Anything to the 0 power = 1, so the number three expressed in scientific notation would be 3.0 x 10 to the 0 power or 10^0.

Why? Here is one example of why it works:


I challenge you to express a number in as many different ways as possible. This is a fun activity to do with kids. The boys and I filled a page with symbols expressing the value of the number six, including Roman numerals, percent, tally marks, stick figure people, fraction “pies,” dots on a die, and various numerical expressions (numbers and operations).

“When I was a boy, we had to memorize the multiplication tables in the second grade, up to 12 x 12 = 144. Let’s set aside the fact that it takes a deal of intelligence and some ingenuity to accomplish that task. Forget that you would have to learn that anything multiplied by 5 ends in 5 or 0, alternately. Forget that if you were sharp you’d see that odd times odd is odd, and everything else is even. Forget the patterns showing up among the 2s, 4s, and 8s. Forget the nice progression in the 9s, with the tens digit gaining one and the ones digit dropping it: 09, 18, 27, and so forth. What that memorization did was to free you up to become comfortable with numbers themselves, and with the structure of arithmetic. Once you had done that, you could play with numbers creatively, long before you’d ever suspected the existence of algebra or calculus, with their toboggan curves and their infinite series and their radio waves, their transcendental numbers and the mysterious i, the square root of –1, whose existence we must leave to philosophers to determine.” (Anthony Esolen, Ten Ways to Destroy the Imagination of Your Child, page 20)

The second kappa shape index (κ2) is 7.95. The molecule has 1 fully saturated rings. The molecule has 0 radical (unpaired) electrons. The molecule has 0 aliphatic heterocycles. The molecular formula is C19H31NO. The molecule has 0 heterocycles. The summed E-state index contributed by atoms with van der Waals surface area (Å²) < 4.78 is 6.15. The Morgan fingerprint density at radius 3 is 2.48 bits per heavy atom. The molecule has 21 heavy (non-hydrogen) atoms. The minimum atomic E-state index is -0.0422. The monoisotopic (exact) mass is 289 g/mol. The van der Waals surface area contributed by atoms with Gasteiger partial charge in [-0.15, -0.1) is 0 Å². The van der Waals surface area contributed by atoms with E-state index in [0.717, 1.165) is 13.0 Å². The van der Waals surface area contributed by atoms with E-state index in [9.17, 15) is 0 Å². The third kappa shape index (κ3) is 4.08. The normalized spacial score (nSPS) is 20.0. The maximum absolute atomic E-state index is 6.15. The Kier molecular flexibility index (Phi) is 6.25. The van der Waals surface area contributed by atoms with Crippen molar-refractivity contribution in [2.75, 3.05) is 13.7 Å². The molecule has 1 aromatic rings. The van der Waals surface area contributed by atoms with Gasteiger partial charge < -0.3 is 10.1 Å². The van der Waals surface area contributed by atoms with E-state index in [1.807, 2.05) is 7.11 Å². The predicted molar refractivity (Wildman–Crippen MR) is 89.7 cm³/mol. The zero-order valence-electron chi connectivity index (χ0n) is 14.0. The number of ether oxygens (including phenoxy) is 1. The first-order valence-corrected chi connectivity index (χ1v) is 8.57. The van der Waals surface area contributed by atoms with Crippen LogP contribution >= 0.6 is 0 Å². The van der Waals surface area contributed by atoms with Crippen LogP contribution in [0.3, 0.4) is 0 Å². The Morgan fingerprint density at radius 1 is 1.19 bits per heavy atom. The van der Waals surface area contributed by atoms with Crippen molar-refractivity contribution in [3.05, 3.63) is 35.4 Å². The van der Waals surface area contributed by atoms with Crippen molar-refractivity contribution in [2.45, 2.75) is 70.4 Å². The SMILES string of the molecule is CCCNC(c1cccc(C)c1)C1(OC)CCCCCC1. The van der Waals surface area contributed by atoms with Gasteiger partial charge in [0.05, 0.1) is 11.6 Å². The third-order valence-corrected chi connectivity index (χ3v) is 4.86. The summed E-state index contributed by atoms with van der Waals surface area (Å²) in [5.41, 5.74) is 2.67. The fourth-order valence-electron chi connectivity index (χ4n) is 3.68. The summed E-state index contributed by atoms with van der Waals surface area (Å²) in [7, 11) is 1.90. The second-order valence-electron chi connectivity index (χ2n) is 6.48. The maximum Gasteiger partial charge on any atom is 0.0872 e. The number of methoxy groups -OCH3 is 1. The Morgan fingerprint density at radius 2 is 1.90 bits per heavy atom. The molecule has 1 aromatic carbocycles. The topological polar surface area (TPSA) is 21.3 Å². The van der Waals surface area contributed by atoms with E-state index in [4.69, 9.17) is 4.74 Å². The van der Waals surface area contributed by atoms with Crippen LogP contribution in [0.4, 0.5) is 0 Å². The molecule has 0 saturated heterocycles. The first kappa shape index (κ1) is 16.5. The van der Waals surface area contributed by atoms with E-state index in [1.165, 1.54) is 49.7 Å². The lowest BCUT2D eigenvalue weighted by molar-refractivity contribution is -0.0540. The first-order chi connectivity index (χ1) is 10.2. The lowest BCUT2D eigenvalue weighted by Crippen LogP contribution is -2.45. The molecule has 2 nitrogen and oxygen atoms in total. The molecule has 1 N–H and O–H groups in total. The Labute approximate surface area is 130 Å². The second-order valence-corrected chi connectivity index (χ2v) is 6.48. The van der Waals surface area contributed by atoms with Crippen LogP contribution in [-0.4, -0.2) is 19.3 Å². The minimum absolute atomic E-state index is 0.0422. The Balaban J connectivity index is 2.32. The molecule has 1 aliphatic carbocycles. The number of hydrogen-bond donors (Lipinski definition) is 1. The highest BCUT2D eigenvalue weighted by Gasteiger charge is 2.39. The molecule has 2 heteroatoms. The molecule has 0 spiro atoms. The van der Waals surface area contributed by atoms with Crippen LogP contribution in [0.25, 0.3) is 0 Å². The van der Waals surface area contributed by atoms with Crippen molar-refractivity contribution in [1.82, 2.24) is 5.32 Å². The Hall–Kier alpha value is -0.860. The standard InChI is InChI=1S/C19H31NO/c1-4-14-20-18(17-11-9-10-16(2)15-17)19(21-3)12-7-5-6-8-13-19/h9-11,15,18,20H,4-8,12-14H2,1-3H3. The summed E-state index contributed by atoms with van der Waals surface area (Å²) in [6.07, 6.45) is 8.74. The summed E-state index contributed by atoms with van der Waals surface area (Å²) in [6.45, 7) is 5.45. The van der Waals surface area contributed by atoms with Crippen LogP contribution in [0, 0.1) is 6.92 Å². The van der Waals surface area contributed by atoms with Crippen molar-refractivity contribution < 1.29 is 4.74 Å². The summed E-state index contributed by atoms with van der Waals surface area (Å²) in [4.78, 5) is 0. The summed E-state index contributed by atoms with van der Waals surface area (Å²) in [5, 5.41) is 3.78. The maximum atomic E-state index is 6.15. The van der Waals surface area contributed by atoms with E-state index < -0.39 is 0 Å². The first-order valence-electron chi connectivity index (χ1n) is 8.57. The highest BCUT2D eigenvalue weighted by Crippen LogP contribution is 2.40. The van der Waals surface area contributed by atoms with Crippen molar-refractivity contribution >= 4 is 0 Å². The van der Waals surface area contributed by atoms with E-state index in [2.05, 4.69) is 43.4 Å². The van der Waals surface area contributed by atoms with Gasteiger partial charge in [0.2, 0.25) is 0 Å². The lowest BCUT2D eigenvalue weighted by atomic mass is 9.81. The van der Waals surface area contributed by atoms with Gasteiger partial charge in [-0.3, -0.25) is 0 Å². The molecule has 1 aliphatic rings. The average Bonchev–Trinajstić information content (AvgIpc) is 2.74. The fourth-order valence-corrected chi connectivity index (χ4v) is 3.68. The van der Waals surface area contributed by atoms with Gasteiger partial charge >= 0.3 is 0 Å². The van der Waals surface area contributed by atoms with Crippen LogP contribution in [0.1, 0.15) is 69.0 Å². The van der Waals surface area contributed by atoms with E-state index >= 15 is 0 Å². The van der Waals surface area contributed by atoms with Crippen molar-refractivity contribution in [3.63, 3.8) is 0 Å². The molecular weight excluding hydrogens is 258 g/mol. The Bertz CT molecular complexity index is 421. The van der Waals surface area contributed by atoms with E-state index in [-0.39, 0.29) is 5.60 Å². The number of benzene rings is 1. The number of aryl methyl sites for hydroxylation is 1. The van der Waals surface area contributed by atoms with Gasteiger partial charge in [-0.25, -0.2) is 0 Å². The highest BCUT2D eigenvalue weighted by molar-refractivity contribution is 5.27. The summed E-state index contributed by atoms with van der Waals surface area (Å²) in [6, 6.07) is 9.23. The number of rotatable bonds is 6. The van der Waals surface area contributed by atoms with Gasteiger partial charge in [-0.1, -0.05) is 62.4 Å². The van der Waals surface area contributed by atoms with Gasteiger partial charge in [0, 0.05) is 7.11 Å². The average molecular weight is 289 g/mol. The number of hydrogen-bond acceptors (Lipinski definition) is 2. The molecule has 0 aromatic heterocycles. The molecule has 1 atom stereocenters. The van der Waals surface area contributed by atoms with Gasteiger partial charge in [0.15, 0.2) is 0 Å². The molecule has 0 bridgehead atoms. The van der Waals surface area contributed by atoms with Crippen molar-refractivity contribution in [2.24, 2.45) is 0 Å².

And another interesting dive into the meaning of words:

“In English, integrity is a word related to a number of other familiar ones. It is built from the root word, integer. Now, as most of us learned in early math, an integer is a whole number, as in 1,2,3,3- that is, whole numbers as opposed to fractions. They are whole or complete numbers, not parts of a whole.”

2. A complete entity.

[1500–10; < Latin: untouched, hence, undivided, whole]

1. Steadfast adherence to a strict moral or ethical code.
2. The state of being unimpaired; soundness.
3. The quality or condition of being whole or undivided; completeness.

[Middle English integrite, from Old French, from Latin integrits, soundness, from integer, whole, complete]

“In relating the word integrity to our lives, it describes an uncompromised character, an unjaded soul, an unsullied heart, an undivided mind. It requires the maintenance of our hearts in entirety before the Lord. David said: "Unite my heart to fear Your name." Those words say, "God, draw the strands of my heart so firmly tight and in such reverence before Your throne, that I will be kept wholly and entirely aligned with You."

1 comment:

Anonymous said...

Heidi, I am soooooooooo glad to review all that complicated information I received at your "praticum" in Albany. Some of it I had never heard, now some I had heard now makes sense. Thanks so much for printing it all out here so maybe I can get it all more firmly in my head. Grandma